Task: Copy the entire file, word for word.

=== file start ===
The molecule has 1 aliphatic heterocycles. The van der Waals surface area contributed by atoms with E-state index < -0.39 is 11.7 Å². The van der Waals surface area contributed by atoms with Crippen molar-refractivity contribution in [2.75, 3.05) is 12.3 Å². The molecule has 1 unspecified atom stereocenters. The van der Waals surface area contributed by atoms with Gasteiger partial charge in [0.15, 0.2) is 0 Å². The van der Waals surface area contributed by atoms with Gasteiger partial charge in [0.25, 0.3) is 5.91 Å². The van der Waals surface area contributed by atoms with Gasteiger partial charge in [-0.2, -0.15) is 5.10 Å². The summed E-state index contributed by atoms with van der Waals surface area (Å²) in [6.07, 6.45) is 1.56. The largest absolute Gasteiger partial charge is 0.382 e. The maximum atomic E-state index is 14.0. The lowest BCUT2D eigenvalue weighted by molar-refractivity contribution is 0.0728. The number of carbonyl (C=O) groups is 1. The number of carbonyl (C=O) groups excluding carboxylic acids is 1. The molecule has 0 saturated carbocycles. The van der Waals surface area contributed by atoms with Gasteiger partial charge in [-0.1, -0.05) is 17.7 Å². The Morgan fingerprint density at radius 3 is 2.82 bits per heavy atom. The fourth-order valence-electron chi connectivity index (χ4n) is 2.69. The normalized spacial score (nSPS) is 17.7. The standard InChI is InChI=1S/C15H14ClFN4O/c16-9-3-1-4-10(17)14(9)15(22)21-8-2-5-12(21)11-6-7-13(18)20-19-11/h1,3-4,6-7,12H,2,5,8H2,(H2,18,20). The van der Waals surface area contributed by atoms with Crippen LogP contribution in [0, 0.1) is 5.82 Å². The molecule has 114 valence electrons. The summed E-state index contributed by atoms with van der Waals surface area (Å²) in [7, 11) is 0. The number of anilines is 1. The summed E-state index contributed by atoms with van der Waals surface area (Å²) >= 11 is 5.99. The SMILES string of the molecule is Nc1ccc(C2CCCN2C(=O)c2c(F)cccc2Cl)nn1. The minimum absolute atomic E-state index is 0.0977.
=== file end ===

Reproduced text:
The molecule has 1 aliphatic heterocycles. The van der Waals surface area contributed by atoms with E-state index < -0.39 is 11.7 Å². The van der Waals surface area contributed by atoms with Crippen molar-refractivity contribution in [2.75, 3.05) is 12.3 Å². The molecule has 1 unspecified atom stereocenters. The van der Waals surface area contributed by atoms with Gasteiger partial charge in [0.15, 0.2) is 0 Å². The van der Waals surface area contributed by atoms with Gasteiger partial charge in [0.25, 0.3) is 5.91 Å². The van der Waals surface area contributed by atoms with Gasteiger partial charge in [-0.2, -0.15) is 5.10 Å². The summed E-state index contributed by atoms with van der Waals surface area (Å²) in [6.07, 6.45) is 1.56. The largest absolute Gasteiger partial charge is 0.382 e. The maximum atomic E-state index is 14.0. The lowest BCUT2D eigenvalue weighted by molar-refractivity contribution is 0.0728. The number of carbonyl (C=O) groups is 1. The number of carbonyl (C=O) groups excluding carboxylic acids is 1. The molecule has 0 saturated carbocycles. The van der Waals surface area contributed by atoms with Gasteiger partial charge in [-0.1, -0.05) is 17.7 Å². The Morgan fingerprint density at radius 3 is 2.82 bits per heavy atom. The fourth-order valence-electron chi connectivity index (χ4n) is 2.69. The normalized spacial score (nSPS) is 17.7. The standard InChI is InChI=1S/C15H14ClFN4O/c16-9-3-1-4-10(17)14(9)15(22)21-8-2-5-12(21)11-6-7-13(18)20-19-11/h1,3-4,6-7,12H,2,5,8H2,(H2,18,20). The van der Waals surface area contributed by atoms with Crippen LogP contribution in [0, 0.1) is 5.82 Å². The molecule has 114 valence electrons. The summed E-state index contributed by atoms with van der Waals surface area (Å²) in [7, 11) is 0. The number of anilines is 1. The summed E-state index contributed by atoms with van der Waals surface area (Å²) >= 11 is 5.99. The SMILES string of the molecule is Nc1ccc(C2CCCN2C(=O)c2c(F)cccc2Cl)nn1. The minimum absolute atomic E-state index is 0.0977.